Step 7:  Share the success stories.  Nothing drives interest and engagement from the outside more than shared stories that are relatable and focused on an element of success and achievement.  Celebrate your brand as a diverse employer that values shared ideas and celebrates success stories.  This can be done through a blog, newsletter, talent community or corporate social channels.

Step 8:  Design your benefits program to allow diverse populations to maintain their religious, ethnic and holiday beliefs and celebrations.  Allow for time off even for the smallest population of the workforce.

At the end of the day, a diversity strategy is not about meeting a quota of hires, going through the motions of posting jobs to diverse niche sites to meet compliance regulations or printing a diversity and inclusion statement.  It is about acceptance, embracing new ideas and valuing inclusion from any background or walk of life.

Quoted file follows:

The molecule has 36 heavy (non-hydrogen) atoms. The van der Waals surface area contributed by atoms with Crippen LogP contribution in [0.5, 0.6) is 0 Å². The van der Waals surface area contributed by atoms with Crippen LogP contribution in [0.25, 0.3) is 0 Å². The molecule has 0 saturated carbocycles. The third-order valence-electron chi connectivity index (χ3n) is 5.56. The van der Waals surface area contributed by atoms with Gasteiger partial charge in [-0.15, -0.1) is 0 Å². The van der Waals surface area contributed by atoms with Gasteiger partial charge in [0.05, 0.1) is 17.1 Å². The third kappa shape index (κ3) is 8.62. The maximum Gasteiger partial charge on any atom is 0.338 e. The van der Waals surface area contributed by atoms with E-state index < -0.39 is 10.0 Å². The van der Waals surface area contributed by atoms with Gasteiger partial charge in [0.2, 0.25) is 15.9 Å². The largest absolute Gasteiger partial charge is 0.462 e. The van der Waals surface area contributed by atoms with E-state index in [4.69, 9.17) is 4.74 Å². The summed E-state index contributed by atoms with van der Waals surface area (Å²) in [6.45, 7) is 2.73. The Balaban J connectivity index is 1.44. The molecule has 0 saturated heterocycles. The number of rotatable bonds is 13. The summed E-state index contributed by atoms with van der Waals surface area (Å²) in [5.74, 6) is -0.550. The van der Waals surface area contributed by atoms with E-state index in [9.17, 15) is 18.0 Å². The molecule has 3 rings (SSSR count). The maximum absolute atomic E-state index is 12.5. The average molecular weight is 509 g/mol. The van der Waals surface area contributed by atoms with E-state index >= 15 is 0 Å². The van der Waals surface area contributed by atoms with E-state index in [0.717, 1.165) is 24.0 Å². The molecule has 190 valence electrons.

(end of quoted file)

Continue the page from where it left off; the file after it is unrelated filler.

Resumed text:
Recruitment: When Practice and Trends are going in two different directions


By Mark A. Leon

As a sourcing or recruiting professional, how many times have you sent an eblast/email campaign to 100, 500, 1000, 5000 people?  I imagine a great deal of you are nodding you heads in the affirmative.

Follow up question:  How many of you have audited every profile on that list to ensure their skills, geography, pay and cultural needs are in direct alignment with the role you are filling?

I believe that number just went down.

One last question, if I may:  How many of you premise your emails to look something like this:

“Dear Anyone (we of course customize the campaign to include first name),